By José C. Marmolejo
If you really enjoy cooking and you will travel for a few weeks to a distant place, there is always the temptation to carry along some cooking tools and ingredients when you leave the house. For me, a good knife and some dry chiles are a must. Recently, I went to visit a daughter living in Italy where two more of my children living in Holland would join us for the holidays. I was expected to cook Mexican food for them, which in Italy is rather simple. No knives traveled with me this time but I took along some dry chiles that are close to impossible to find in Europe.
Italy and Mexico share most vegetables and staples, and our inclination for intense flavors including fiery foods is similar. Italy and Mexico even share the colors of their flags! The same colors found in Pico de Gallo, a “staple” salsa at home.
I was not concerned about finding the right ingredients to do my cooking because excellent substitutes abound there. In Italy there is a cheese called Treccia, which is the perfect substitute for Quesillo de Oaxaca, the cheese of choice for Quesadillas in Central Mexico. If you prefer your Quesadillas with the Mexican Mennonite cheese, there is the fresh version of the Asiago cheese from the Italian Alps region. It melts well and the flavor is less sharp than the Mennonite version. If you want to get creative and sophisticated with your Quesadillas, the Mozzarella Affumicato (smoked) is recommended plus adding sun dried tomatoes in olive oil, will do a great job. A real pleasure! And to top it all: Squash Blossoms are found fresh in street markets—still attached to the squash—for all the delicacies you want to create.
What can we do about tortillas? It’s not not easy to find Maseca, the popular cornmeal brand in Mexico, but we found a cornmeal made in the U.S.A. that is very popular with South American people living in Europe and it is used to make Arepas by Venezuelans. No problem with tomatoes obviously, there are several varieties for salads but more for sauces. I find Italian tomatoes stronger in taste than the varieties I regularly buy in Mexico, therefore the result is a more intense flavor. Depending on the season, three, four or five types of garlic are found in supermarkets and in street markets. The French variety is the most popular, lighter in flavor than its Sicilian counterpart. I used the French garlic and had to double the amount of that of Sicily to get the same pungency. Fresh herbs are available year round thanks to greenhouses and dedicated farmers.
Rice and beans are found everywhere and of many varieties, but for Mexican style rice we searched for a long grain—Thaibonnet—in the Riso section of the supermarket with easy success. For Risotto, we bought a fat grain—Arborio-—that is starchier and the choice of Italians. For beans there’s plenty to choose, pick your favorite color, rinse and soak, and after cooking different varieties you will find one that suits your taste, some being more fibrous than others. One day I felt like adding pork flavor to my Frijoles, so, I purchased Ciccioli, small pieces of fried pork skin with some lard and some meat attached to it. Just like I make them at home, no sweat.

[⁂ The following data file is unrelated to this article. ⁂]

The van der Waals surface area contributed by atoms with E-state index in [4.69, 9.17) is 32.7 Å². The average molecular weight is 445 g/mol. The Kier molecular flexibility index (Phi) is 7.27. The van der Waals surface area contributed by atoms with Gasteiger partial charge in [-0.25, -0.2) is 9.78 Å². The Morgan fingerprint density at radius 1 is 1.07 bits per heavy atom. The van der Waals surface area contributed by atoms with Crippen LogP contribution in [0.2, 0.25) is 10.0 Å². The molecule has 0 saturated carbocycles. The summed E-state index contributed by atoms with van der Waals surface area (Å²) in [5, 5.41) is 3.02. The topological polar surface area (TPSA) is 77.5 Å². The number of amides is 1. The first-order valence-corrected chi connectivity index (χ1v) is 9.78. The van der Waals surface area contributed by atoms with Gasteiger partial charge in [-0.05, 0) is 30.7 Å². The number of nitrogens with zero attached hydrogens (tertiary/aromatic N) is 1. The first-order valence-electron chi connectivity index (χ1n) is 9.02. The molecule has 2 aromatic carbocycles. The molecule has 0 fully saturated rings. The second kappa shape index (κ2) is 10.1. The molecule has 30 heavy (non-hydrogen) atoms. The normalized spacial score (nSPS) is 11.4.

Time to talk about chiles. It is almost automatic to think about Peperoncino while talking about Italian fiery food. Peperoncini are found fresh red in little bundles in street markets for one Euro (around $1.30 USD) or pay twice as much—and more—in supermarkets. It can be used immediately on a salsa or left hung to dry in a warm and dry area, which in the winter that can be any room with heating. I found it to be the perfect substitute for Chile de Arbol.
A chile is called peperoncino (plural is peperoncini) and street market vendors will advise you on request about the heat level of the variety they are selling. Papacella was sold to me bulk in vinegar as “hot” but it turned out not so fiery for my standard, just the right heat for a sandwich. Several Chile varieties from Eastern Europe, Turkey and Asia are available too. But how about “Il peperoncini più piccanti”? Advertised as “The hottest Chiles,” Chocolate Habaneros are available in paste form in a jar, a product from the southern region of Calabria. I felt I had to acquire a jar for my temporary home. The paste was extremely fiery, almost masking the Habaneros flavor. I would’ve deveined them before packing them but I guess no one wants to do that job. I bought 90 grams (3.2 ounces) for around $6.50 USD of 98% fresh Chocolate Habanero ground to a paste and 2% of extra virgin olive oil and salt. Not bad for purity and the super kick!